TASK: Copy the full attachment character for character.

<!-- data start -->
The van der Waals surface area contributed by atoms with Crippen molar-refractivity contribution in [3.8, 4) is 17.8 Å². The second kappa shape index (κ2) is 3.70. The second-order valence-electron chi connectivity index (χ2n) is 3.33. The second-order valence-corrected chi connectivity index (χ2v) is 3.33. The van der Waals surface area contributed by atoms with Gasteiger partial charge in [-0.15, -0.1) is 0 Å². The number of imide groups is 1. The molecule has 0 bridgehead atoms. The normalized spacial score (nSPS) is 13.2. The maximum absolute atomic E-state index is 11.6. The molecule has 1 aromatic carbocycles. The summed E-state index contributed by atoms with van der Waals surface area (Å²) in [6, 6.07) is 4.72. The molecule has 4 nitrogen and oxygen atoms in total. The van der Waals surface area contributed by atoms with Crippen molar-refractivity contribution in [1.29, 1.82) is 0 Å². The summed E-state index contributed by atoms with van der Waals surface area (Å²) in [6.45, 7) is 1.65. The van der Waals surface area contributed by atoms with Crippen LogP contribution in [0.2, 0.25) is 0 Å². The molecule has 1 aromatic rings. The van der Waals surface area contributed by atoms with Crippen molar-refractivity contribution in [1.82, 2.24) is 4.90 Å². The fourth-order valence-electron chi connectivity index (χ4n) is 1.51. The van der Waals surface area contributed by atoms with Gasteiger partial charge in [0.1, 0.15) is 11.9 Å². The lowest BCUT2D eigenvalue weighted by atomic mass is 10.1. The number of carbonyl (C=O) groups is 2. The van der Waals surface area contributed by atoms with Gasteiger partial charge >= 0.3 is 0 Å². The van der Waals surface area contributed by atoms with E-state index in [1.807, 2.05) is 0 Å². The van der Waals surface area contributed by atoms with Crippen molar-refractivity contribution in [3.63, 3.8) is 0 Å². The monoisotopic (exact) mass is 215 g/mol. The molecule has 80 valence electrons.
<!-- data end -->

The van der Waals surface area contributed by atoms with Crippen molar-refractivity contribution in [3.8, 4) is 17.8 Å². The second kappa shape index (κ2) is 3.70. The second-order valence-electron chi connectivity index (χ2n) is 3.33. The second-order valence-corrected chi connectivity index (χ2v) is 3.33. The van der Waals surface area contributed by atoms with Gasteiger partial charge in [-0.15, -0.1) is 0 Å². The number of imide groups is 1. The molecule has 0 bridgehead atoms. The normalized spacial score (nSPS) is 13.2. The maximum absolute atomic E-state index is 11.6. The molecule has 1 aromatic carbocycles. The summed E-state index contributed by atoms with van der Waals surface area (Å²) in [6, 6.07) is 4.72. The molecule has 4 nitrogen and oxygen atoms in total. The van der Waals surface area contributed by atoms with Crippen molar-refractivity contribution in [1.29, 1.82) is 0 Å². The summed E-state index contributed by atoms with van der Waals surface area (Å²) in [6.45, 7) is 1.65. The van der Waals surface area contributed by atoms with Crippen LogP contribution in [0.2, 0.25) is 0 Å². The molecule has 1 aromatic rings. The van der Waals surface area contributed by atoms with Crippen molar-refractivity contribution in [1.82, 2.24) is 4.90 Å². The fourth-order valence-electron chi connectivity index (χ4n) is 1.51. The van der Waals surface area contributed by atoms with Gasteiger partial charge in [0.1, 0.15) is 11.9 Å². The lowest BCUT2D eigenvalue weighted by atomic mass is 10.1. The number of carbonyl (C=O) groups is 2. The van der Waals surface area contributed by atoms with Gasteiger partial charge >= 0.3 is 0 Å². The van der Waals surface area contributed by atoms with E-state index in [1.807, 2.05) is 0 Å². The van der Waals surface area contributed by atoms with Crippen molar-refractivity contribution in [3.63, 3.8) is 0 Å². The monoisotopic (exact) mass is 215 g/mol. The molecule has 80 valence electrons.